The Singing Sixties: a musical rebellion

Modern Britain was in no doubt shaped and drastically altered by the 1960s as a decade. In ten years, Britain became a new nation, filled with the progressive and liberal freedoms which we so commonly see in our society today.

The Swinging Sixties linger as one of the most defining and influential periods in modern British history, representing a change in Britain from being a conservative and traditional nation to becoming one of the most diverse and accepting countries on Earth. Nothing quite represents this major curb in British society like the music industry, with some of the most famed and celebrated artists producing songs reflecting this new-found freedom and liberty.

Music became a key way for the youth to have their say and express their new-found voice in wider society, and artists of the time took advantage of this by producing songs which talked of rebellious teens and significant changes taking place in the format of communities across the country. The Beatles rightfully appear by far the most famous and well-renowned band of the era, taking advantage of a crazed fan base amongst the younger generation to popularise their message of liberation in a post war, peaceful society. The notion of peace was a popular one among the new generation, who were in the aftermath of a deadly war which claimed millions of lives in its entirety, and so messages such as the prominent Beatles’ lyrics “all you need is love” and “give peace a chance” resonated greatly with their listeners, who were far too wised up to want to enter another world of endless conflict and brutality.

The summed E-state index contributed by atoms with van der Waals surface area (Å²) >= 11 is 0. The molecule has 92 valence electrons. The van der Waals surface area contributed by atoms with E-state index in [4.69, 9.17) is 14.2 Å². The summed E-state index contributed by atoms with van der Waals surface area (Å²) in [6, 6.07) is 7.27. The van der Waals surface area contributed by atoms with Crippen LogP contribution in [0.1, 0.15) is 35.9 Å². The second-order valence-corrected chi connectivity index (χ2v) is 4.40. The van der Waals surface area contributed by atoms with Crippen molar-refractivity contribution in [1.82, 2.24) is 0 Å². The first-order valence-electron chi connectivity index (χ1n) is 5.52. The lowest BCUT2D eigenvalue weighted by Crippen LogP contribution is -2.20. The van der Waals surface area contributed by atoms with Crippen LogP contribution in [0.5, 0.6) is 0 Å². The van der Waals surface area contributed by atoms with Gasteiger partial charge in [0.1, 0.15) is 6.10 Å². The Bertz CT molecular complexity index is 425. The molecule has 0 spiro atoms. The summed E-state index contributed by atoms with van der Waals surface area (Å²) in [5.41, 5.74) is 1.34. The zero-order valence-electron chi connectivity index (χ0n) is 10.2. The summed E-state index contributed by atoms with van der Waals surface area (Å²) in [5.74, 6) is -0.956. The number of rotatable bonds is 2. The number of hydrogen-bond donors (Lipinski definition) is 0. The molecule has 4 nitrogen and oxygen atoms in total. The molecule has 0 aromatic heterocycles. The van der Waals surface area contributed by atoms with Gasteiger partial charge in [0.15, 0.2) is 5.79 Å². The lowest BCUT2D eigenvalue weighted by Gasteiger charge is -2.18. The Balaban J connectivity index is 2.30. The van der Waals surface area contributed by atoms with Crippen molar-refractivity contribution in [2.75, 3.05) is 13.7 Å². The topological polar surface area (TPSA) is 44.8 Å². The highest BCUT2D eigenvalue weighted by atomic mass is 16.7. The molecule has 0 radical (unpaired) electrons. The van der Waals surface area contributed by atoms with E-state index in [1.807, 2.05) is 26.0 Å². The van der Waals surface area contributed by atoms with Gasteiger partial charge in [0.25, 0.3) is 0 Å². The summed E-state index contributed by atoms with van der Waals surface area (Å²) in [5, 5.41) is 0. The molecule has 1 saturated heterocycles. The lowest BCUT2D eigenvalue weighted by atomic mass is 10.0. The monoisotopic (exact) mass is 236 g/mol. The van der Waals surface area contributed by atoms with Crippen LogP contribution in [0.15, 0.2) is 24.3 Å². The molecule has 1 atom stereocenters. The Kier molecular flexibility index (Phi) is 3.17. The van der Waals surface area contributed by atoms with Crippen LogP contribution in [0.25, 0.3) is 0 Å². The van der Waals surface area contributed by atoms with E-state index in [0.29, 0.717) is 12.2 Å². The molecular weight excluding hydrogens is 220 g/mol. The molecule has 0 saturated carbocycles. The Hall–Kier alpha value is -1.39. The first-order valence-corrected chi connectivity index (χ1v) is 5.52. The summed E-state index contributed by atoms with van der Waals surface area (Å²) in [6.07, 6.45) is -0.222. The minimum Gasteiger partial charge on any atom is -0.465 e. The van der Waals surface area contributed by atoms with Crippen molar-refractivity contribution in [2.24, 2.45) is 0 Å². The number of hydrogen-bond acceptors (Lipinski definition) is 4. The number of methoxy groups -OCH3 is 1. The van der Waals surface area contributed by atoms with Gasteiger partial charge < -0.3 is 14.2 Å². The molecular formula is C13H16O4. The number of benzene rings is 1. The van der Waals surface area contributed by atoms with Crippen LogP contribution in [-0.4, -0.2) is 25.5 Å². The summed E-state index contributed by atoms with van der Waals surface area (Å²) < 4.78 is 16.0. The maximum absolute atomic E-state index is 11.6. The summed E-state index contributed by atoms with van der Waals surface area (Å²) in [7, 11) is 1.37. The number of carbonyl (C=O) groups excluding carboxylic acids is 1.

Music not only represented the views of the youth, it also gave them a voice and a form of communication with their elders and the establishment. It became a way for teenagers and youngsters to tell the political and social elite that it was their turn to revolutionise the communities they lived in with a refusal to accept things they were told or the rigid societal groups which many felt they couldn’t identify with. Just look at the majorly famed song by The Rolling Stones, ‘Satisfaction’ in which they claimed they “can’t get no satisfaction” by inflexibly squeezing in to the accepted and traditional beliefs and views of an outdated and obsolete society in need of reform. Within the same song, the artists also moaned of “the man [who] comes on the radio, he’s tellin’ me more and more about some useless information”. The unwelcome advice and futility of elders in society as shown here demonstrates the youth and their refusal to accept the status quo. The frustrations of pressure to abide to societal conformity were prominent emotions associated with the Golden Sixties generation, and music seemed the easiest way to reject such formalities and ensure a more free and tolerant society was open for all.

The late and legendary singer David Bowie even carried through these revolutionary musical attributes through to his song ‘Changes’, released in 1971 perfectly marked the effect and product of a decade absorbed by transformation and alteration. The fundamental and most eye-catching line was when Bowie begged the older generation to “turn and face the strange” in which he supremely summarised the need for the establishment and traditional view-holders to become more accepting and tolerant of a changing and evolving society where nothing could be labelled abnormal and everybody was acknowledged for who they wanted to be. He also told the older generation “don’t tell them to grow up or out of it”, further depicting a sense that preventing such expressionism and imagination could have an adverse effect.

The elders sat up and took notice, and how lucky we are that they did. In many ways, the new generation was a fresh influence on the world, and with their ideas of peace and inclusivity came music which will never be forgotten.

by Niall Shaban

Advertisements

Leave a Reply

Fill in your details below or click an icon to log in:

WordPress.com Logo

You are commenting using your WordPress.com account. Log Out / Change )

Twitter picture

You are commenting using your Twitter account. Log Out / Change )

Facebook photo

You are commenting using your Facebook account. Log Out / Change )

Google+ photo

You are commenting using your Google+ account. Log Out / Change )

Connecting to %s